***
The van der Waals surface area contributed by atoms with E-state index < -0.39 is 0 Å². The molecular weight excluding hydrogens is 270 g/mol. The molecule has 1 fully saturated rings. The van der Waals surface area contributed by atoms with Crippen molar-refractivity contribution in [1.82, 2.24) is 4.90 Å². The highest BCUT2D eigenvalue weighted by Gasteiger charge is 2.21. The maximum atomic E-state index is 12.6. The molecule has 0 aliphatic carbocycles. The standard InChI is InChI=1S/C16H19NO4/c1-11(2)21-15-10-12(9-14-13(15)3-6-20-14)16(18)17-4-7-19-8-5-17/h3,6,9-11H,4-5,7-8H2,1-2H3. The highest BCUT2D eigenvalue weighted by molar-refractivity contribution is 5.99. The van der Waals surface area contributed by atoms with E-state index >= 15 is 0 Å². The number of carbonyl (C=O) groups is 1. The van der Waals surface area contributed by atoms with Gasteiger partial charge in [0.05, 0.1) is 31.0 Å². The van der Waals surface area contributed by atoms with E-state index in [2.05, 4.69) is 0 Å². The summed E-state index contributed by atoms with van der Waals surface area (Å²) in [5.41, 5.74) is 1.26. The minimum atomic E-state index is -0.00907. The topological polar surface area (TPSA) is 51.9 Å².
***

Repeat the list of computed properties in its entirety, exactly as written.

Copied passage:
The van der Waals surface area contributed by atoms with E-state index < -0.39 is 0 Å². The molecular weight excluding hydrogens is 270 g/mol. The molecule has 1 fully saturated rings. The van der Waals surface area contributed by atoms with Crippen molar-refractivity contribution in [1.82, 2.24) is 4.90 Å². The highest BCUT2D eigenvalue weighted by Gasteiger charge is 2.21. The maximum atomic E-state index is 12.6. The molecule has 0 aliphatic carbocycles. The standard InChI is InChI=1S/C16H19NO4/c1-11(2)21-15-10-12(9-14-13(15)3-6-20-14)16(18)17-4-7-19-8-5-17/h3,6,9-11H,4-5,7-8H2,1-2H3. The highest BCUT2D eigenvalue weighted by molar-refractivity contribution is 5.99. The van der Waals surface area contributed by atoms with E-state index >= 15 is 0 Å². The number of carbonyl (C=O) groups is 1. The van der Waals surface area contributed by atoms with Gasteiger partial charge in [0.05, 0.1) is 31.0 Å². The van der Waals surface area contributed by atoms with E-state index in [2.05, 4.69) is 0 Å². The summed E-state index contributed by atoms with van der Waals surface area (Å²) in [5.41, 5.74) is 1.26. The minimum atomic E-state index is -0.00907. The topological polar surface area (TPSA) is 51.9 Å².